Tomorrow, The Heritage Foundation’s Robert Rector will share the following analysis in testimony before the House Judiciary Committee. Virtually no attention has been paid to the enormous costs involved in legalizing millions of low-skilled illegal aliens. One problem is that immigration reform is being negotiated by Judiciary Committee lawyers who typically have little experience in budgetary issues. Some Members who might be expected to blanch at a potential price tag of $2.5 trillion on their handiwork are kidding themselves by naively expecting that government benefits will be denied to the newly-legalized. Some know so little about tax burdens and benefit costs that they wrongly believe low-skilled workers are a net benefit to the social security system.
Giving amnesty to illegal immigrants would increase the costs outlined in this testimony. Some 50 to 60 percent of illegal immigrants lack a high school degree. Granting amnesty or conditional amnesty to illegal immigrants would, overtime, increase their use of means-tested welfare, Social Security and Medicare. Fiscal costs would go up significantly in the short term but would go up dramatically after the amnesty recipient reached retirement. Based on my current research, I estimate that if all the current adult illegal immigrants in the U.S. were granted amnesty the net retirement costs to government (benefits minus taxes) could be over $2.5 trillion.
The calculation of this figure is as follows. In March 2006, there were 9.3 million adult illegal immigrants in the U.S. Most illegal immigrants are low-skill. On average, each elderly low-skill immigrant creates a net cost (benefits minus taxes) for the taxpayer of about $17,000 per year. (This includes federal state and local government costs.) If the government gave amnesty to 9.3 million illegal immigrants, most of them would eventually become eligible for Social Security and Medicare benefits or Supplemental Security Income and Medicaid benefits.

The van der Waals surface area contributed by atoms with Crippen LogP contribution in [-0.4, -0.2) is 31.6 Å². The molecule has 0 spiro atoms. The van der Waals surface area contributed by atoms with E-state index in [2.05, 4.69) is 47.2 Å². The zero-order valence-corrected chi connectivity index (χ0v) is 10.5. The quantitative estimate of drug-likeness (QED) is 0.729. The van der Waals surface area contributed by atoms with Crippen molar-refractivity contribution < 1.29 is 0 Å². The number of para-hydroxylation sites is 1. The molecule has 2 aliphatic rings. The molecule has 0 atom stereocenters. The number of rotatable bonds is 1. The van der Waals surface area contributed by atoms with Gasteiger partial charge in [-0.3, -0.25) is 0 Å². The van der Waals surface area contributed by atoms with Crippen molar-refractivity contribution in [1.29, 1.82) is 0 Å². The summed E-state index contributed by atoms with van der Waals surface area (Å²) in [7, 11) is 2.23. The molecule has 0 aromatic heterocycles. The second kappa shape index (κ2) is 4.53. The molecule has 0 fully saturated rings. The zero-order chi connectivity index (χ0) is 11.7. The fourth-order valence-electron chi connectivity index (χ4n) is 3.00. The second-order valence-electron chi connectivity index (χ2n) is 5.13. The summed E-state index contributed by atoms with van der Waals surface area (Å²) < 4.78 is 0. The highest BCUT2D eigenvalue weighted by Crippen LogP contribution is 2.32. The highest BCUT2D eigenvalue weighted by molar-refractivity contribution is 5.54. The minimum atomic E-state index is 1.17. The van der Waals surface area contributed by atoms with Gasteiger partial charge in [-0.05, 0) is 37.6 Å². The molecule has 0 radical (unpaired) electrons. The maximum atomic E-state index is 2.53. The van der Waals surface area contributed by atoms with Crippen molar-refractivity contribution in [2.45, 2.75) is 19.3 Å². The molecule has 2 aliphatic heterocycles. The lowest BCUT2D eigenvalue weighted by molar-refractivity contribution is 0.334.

However, not all of the 9.3 million adults given amnesty would survive till age 67. Normal mortality rates would probably reduce the population by roughly 15 percent before age 67. That would mean 7.9 million individuals would reach 67 and enter retirement.
Of those reaching 67, the average life expectancy would be around 18 years. The net governmental cost (benefits minus taxes) of these elderly individuals would be around $17,000 per year. Over eighteen years of expected life, costs would equal $360,000 per elderly amnesty recipient. A cost of $306,000 per amnesty recipient times 7.9 million amnesty recipients would be $2.4 trillion. These costs would hit the U.S. taxpayer at exactly the point that the Social Security system is expected to go into crisis. This is a preliminary estimate based on my ongoing research. More research should be performed, but I believe policy makers should examine these potential costs carefully before rushing to grant amnesty, “Z visas” or “earned citizenship” to the current illegal immigrant population.
Amnesty proponents may argue that some of these individuals will go home without getting benefits, or before they reach retirement age. Though perhaps valid, that argument only emphasizes how expensive amnesty recipients would be; the longer they remain in the country the greater the cost to the taxpayer.
Little wonder that supporters of “comprehensive” immigration reform are racing against the clock. They best hurry up and pass this EXPENSIVE bill before taxpayers already opposed to amnesty realize what it’s likely to cost them.